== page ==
Show and Tell is my worst subject. I nearly failed it last year and almost did not advance.
Intercontinental Ballistic Missile Boy, by Ray Vukcevich (5/20/02)
Fiction.
. . . if she does notice, I hope she'll stew slowly in silence instead of boiling over and calling her henchmen to snatch me off the street and drag me back to the hacienda for torture by chili peppers. . . .
Bringweather and the Portal of Giving and Taking, by Barth Anderson, illustration by GAK (5/6/02)
Fiction.
"Suicide. Ha! The woman who pioneered prognostication using the Animus in urban decay?" Bringweather stuck his head in a Dumpster and his voice echoed as he said, "A solstice would sooner depart from the calendar. Ridiculous!"
Other Cities #8 of 12: Maxis, by Benjamin Rosenbaum (4/15/02)
Fiction.
Unfortunately...
Princes and Priscilla, by Ruth Nestvold (4/8/02)
Fiction.
"She doesn't need to run a kingdom. She needs to marry and produce an heir. That's her function!"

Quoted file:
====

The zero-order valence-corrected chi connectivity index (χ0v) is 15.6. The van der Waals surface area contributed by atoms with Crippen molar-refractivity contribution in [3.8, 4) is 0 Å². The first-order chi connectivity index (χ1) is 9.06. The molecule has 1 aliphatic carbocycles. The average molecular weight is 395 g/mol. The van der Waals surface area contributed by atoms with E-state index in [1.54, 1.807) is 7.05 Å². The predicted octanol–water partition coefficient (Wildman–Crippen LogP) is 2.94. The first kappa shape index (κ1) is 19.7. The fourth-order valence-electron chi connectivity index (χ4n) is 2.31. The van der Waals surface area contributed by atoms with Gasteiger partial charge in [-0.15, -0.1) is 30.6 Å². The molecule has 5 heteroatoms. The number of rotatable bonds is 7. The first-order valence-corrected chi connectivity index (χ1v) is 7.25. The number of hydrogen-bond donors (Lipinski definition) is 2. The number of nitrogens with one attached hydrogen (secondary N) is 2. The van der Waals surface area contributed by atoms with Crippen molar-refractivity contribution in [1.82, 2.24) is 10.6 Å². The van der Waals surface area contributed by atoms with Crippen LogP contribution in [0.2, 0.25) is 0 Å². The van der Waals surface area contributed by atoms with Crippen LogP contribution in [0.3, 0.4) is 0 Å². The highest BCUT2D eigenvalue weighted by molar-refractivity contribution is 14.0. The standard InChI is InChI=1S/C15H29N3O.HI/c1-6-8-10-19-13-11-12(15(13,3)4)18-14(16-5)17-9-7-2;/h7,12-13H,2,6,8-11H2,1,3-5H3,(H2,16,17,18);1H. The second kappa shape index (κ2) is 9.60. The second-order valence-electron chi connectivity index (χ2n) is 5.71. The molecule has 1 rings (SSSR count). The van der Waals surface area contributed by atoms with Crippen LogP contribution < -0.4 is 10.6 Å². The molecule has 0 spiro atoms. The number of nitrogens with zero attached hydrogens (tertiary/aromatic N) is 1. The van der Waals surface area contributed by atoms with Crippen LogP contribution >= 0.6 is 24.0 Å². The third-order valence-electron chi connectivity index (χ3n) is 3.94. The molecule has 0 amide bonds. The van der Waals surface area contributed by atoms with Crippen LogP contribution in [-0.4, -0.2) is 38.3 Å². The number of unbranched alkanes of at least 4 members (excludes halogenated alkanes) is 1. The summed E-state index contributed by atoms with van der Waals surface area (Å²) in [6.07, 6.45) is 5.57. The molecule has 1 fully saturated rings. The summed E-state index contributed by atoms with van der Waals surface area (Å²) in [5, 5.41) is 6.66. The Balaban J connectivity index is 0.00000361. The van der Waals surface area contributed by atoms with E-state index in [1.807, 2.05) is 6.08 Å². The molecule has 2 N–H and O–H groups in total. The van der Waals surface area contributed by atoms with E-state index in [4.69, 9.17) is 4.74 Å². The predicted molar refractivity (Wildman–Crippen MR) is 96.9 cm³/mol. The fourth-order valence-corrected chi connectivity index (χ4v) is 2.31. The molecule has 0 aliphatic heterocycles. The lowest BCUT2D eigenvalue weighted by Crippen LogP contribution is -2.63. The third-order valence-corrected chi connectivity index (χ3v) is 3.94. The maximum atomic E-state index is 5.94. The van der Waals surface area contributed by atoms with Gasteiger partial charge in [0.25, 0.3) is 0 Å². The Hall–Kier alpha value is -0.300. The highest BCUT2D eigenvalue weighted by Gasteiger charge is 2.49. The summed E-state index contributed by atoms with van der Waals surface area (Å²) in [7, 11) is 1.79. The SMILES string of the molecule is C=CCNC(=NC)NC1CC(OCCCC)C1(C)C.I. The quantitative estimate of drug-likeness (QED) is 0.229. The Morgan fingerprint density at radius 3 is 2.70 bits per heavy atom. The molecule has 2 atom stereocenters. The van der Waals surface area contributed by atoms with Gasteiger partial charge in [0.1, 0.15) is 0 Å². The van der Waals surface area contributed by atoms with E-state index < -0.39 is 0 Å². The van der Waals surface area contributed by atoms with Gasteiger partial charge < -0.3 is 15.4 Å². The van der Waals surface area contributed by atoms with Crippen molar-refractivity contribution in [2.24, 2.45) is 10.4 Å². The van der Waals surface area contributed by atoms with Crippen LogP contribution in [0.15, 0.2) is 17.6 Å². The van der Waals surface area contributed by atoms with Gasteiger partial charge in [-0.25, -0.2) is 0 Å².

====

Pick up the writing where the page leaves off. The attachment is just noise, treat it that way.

Other Cities #6 of 12: Zvlotsk, by Benjamin Rosenbaum (2/18/02)
Fiction.
Lügenmetzger's true metier was the murder case. He could often solve murders before they occurred.
Not to Mention Jack, by Charlie Anders (1/28/02)
Fiction.
Carol Vance lifted her balloon, seeking an altitude from which a falling body would have the chance to do some thinking on the way down.
"Identity Is a Construct" (and Other Sentences), by Douglas Lain (1/14/02)
Fiction.
The star cruiser Culture 1 resembles a giant library, but there are vending machines in the stairwells, and storage closets where we sleep, and there are lounges on every level, where constructs can meet each other, discuss pre-Socratic philosophers or MTV or Edward Hopper paintings, and attempt to fall in love.
Carol for Mixed Voices (Part 2 of 2), by Madeleine Rose Reardon Dimond (12/17/01)
Fiction.
When she came home the next night, she found the tree nailed, wildly askew, to the coffee table. Teenage accessories—earrings and keychains—dragged the drooping branches down further.
Other Cities #4 of 12: Amea Amaau, by Benjamin Rosenbaum (12/17/01)
Fiction.
Amea Amaau is a new and gleaming city in a matrix of six hundred and forty-three thousand cities exactly like it, somewhere in the terribly exciting part of the world.